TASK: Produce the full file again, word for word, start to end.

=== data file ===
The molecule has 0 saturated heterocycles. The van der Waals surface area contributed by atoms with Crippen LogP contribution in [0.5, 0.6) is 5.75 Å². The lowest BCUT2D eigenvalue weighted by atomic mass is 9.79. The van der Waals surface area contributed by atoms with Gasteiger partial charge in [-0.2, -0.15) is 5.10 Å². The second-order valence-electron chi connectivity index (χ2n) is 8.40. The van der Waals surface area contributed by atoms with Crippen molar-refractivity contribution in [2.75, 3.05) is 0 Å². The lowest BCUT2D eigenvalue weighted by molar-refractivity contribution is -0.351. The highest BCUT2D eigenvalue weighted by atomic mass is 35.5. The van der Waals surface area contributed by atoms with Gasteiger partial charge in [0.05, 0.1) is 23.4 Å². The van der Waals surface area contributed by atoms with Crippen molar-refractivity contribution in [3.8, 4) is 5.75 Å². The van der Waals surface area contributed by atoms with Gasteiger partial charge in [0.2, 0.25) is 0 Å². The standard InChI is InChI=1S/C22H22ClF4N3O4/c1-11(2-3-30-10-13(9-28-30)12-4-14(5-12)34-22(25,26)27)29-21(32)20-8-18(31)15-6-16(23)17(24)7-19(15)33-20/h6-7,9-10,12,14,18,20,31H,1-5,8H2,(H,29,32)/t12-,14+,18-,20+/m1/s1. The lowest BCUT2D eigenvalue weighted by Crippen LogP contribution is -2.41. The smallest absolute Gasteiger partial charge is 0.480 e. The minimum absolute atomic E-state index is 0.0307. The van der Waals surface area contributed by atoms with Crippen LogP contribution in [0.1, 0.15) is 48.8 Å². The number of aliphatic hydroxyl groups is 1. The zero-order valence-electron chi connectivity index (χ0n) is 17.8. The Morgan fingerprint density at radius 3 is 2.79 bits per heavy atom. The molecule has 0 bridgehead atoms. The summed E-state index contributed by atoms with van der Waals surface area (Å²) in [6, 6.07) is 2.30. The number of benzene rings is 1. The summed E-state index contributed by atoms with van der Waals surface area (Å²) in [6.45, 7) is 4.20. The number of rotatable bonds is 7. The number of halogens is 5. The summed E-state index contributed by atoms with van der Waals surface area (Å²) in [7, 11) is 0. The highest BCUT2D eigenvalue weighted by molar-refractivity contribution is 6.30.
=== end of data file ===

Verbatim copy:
The molecule has 0 saturated heterocycles. The van der Waals surface area contributed by atoms with Crippen LogP contribution in [0.5, 0.6) is 5.75 Å². The lowest BCUT2D eigenvalue weighted by atomic mass is 9.79. The van der Waals surface area contributed by atoms with Gasteiger partial charge in [-0.2, -0.15) is 5.10 Å². The second-order valence-electron chi connectivity index (χ2n) is 8.40. The van der Waals surface area contributed by atoms with Crippen molar-refractivity contribution in [2.75, 3.05) is 0 Å². The lowest BCUT2D eigenvalue weighted by molar-refractivity contribution is -0.351. The highest BCUT2D eigenvalue weighted by atomic mass is 35.5. The van der Waals surface area contributed by atoms with Gasteiger partial charge in [0.05, 0.1) is 23.4 Å². The van der Waals surface area contributed by atoms with Crippen molar-refractivity contribution in [3.8, 4) is 5.75 Å². The van der Waals surface area contributed by atoms with Gasteiger partial charge in [0.2, 0.25) is 0 Å². The standard InChI is InChI=1S/C22H22ClF4N3O4/c1-11(2-3-30-10-13(9-28-30)12-4-14(5-12)34-22(25,26)27)29-21(32)20-8-18(31)15-6-16(23)17(24)7-19(15)33-20/h6-7,9-10,12,14,18,20,31H,1-5,8H2,(H,29,32)/t12-,14+,18-,20+/m1/s1. The lowest BCUT2D eigenvalue weighted by Crippen LogP contribution is -2.41. The smallest absolute Gasteiger partial charge is 0.480 e. The minimum absolute atomic E-state index is 0.0307. The van der Waals surface area contributed by atoms with Crippen LogP contribution in [0.1, 0.15) is 48.8 Å². The number of aliphatic hydroxyl groups is 1. The zero-order valence-electron chi connectivity index (χ0n) is 17.8. The Morgan fingerprint density at radius 3 is 2.79 bits per heavy atom. The molecule has 0 bridgehead atoms. The summed E-state index contributed by atoms with van der Waals surface area (Å²) in [6, 6.07) is 2.30. The number of benzene rings is 1. The summed E-state index contributed by atoms with van der Waals surface area (Å²) in [6.45, 7) is 4.20. The number of rotatable bonds is 7. The number of halogens is 5. The summed E-state index contributed by atoms with van der Waals surface area (Å²) in [7, 11) is 0. The highest BCUT2D eigenvalue weighted by molar-refractivity contribution is 6.30.